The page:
Government’s Lack of Transparency on Dope Debate Misleads Voters

By October 15, 2020 Media Release

Media Release 16 October 2020
The SayNopeToDope campaign says that the government has not been open and transparent with the advice it has been receiving on the effects of legalising cannabis in New Zealand, meaning that many voters have not had all the relevant information that they need to make a fully informed decision.

The previous BERL report – which the government tried to hide – revealed that pot shops will be as noticeable in number as fast food outlets, and that usage will increase by almost 30% – and especially amongst 20-30 age group. It also confirmed a Big Marijuana industry, based on an annual tax take alone of $1b-plus annually.

This new advice to the government – which the government has also been forced to release by the Ombudsman – states that “there would almost certainly be unintended and unanticipated consequences of legalising cannabis for personal use”, and that “there is insufficient data to understand the medium- to long-term impacts”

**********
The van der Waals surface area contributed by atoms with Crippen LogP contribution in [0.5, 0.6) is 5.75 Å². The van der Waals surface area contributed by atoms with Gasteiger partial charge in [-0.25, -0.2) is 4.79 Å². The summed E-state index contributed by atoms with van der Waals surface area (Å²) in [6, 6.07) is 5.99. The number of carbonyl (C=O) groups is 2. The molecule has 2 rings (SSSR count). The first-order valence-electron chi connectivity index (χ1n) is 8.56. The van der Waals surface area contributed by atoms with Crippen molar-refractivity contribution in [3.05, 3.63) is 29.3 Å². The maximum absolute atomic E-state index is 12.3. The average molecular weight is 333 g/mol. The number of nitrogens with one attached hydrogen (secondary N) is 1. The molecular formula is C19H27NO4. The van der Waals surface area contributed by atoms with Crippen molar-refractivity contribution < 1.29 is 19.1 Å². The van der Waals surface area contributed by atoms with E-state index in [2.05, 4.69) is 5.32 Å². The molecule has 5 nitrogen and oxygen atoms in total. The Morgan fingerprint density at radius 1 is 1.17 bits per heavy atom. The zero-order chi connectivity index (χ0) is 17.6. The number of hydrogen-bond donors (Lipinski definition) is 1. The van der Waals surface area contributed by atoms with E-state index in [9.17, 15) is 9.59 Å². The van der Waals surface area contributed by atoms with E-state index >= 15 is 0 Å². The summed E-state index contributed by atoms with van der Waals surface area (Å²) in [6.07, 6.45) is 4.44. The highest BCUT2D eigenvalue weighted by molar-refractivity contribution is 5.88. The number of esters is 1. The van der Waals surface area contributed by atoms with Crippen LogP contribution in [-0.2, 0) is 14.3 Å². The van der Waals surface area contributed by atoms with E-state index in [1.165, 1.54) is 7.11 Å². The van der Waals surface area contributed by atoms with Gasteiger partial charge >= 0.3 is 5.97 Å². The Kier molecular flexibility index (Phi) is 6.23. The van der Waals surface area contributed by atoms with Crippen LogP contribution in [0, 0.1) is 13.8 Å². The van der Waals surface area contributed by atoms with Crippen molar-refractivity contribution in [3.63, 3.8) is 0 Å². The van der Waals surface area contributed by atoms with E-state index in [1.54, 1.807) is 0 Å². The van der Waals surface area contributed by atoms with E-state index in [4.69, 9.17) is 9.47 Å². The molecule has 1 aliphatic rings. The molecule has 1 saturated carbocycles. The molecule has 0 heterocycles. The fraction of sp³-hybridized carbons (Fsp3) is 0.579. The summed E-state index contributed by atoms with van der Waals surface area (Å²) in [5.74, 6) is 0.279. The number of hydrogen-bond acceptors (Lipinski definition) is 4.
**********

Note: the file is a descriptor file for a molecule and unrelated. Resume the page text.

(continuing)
“Even health experts are now saying that the Yes campaign don’t want to admit that cannabis use will go up despite the establishment of retail outlets and normalisation of drug use. There has also been little reference to health & mental harm and social costs which will explode with this increased use,” says spokesperson Aaron Ironside.

“Kiwis are most concerned about families, mental health and young people, and the possible effects of legalisation and what it would look like. The government should have released all and any advice they had received on this issue. They didn’t – and that begs the question, why not, and what are they trying to hide from voters.”